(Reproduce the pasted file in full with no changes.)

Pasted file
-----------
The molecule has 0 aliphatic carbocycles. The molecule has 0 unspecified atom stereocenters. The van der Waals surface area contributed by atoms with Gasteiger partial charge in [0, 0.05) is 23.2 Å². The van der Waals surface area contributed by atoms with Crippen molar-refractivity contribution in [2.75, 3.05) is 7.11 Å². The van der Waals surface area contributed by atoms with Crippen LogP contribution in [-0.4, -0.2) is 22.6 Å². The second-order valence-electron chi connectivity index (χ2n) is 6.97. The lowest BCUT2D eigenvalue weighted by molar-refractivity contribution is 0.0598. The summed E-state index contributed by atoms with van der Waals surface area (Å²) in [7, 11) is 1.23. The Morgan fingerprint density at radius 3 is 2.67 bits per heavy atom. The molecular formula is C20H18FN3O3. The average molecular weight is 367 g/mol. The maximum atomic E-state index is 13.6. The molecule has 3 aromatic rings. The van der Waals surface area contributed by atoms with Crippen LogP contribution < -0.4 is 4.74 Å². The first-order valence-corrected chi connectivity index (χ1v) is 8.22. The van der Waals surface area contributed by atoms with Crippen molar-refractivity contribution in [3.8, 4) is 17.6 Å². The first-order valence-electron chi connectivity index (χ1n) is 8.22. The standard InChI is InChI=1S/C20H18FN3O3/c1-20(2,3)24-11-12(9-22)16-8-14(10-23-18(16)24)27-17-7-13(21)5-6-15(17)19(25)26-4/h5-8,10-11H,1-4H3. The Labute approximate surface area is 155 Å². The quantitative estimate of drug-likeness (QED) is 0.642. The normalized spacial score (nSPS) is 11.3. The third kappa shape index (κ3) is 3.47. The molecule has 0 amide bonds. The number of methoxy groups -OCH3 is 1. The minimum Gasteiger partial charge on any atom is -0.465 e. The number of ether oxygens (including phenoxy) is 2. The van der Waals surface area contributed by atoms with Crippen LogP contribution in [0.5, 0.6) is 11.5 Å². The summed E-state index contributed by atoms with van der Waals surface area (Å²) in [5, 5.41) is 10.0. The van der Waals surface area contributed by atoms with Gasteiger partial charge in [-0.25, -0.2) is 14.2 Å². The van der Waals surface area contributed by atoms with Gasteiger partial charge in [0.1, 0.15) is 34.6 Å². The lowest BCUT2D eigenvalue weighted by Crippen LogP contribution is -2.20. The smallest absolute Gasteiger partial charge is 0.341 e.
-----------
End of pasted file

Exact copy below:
The molecule has 0 aliphatic carbocycles. The molecule has 0 unspecified atom stereocenters. The van der Waals surface area contributed by atoms with Gasteiger partial charge in [0, 0.05) is 23.2 Å². The van der Waals surface area contributed by atoms with Crippen molar-refractivity contribution in [2.75, 3.05) is 7.11 Å². The van der Waals surface area contributed by atoms with Crippen LogP contribution in [-0.4, -0.2) is 22.6 Å². The second-order valence-electron chi connectivity index (χ2n) is 6.97. The lowest BCUT2D eigenvalue weighted by molar-refractivity contribution is 0.0598. The summed E-state index contributed by atoms with van der Waals surface area (Å²) in [7, 11) is 1.23. The Morgan fingerprint density at radius 3 is 2.67 bits per heavy atom. The molecular formula is C20H18FN3O3. The average molecular weight is 367 g/mol. The maximum atomic E-state index is 13.6. The molecule has 3 aromatic rings. The van der Waals surface area contributed by atoms with Crippen LogP contribution < -0.4 is 4.74 Å². The first-order valence-corrected chi connectivity index (χ1v) is 8.22. The van der Waals surface area contributed by atoms with Crippen molar-refractivity contribution in [3.8, 4) is 17.6 Å². The first-order valence-electron chi connectivity index (χ1n) is 8.22. The standard InChI is InChI=1S/C20H18FN3O3/c1-20(2,3)24-11-12(9-22)16-8-14(10-23-18(16)24)27-17-7-13(21)5-6-15(17)19(25)26-4/h5-8,10-11H,1-4H3. The Labute approximate surface area is 155 Å². The quantitative estimate of drug-likeness (QED) is 0.642. The normalized spacial score (nSPS) is 11.3. The third kappa shape index (κ3) is 3.47. The molecule has 0 amide bonds. The number of methoxy groups -OCH3 is 1. The minimum Gasteiger partial charge on any atom is -0.465 e. The number of ether oxygens (including phenoxy) is 2. The van der Waals surface area contributed by atoms with Crippen LogP contribution in [0.5, 0.6) is 11.5 Å². The summed E-state index contributed by atoms with van der Waals surface area (Å²) in [5, 5.41) is 10.0. The van der Waals surface area contributed by atoms with Gasteiger partial charge in [-0.25, -0.2) is 14.2 Å². The van der Waals surface area contributed by atoms with Gasteiger partial charge in [0.1, 0.15) is 34.6 Å². The lowest BCUT2D eigenvalue weighted by Crippen LogP contribution is -2.20. The smallest absolute Gasteiger partial charge is 0.341 e.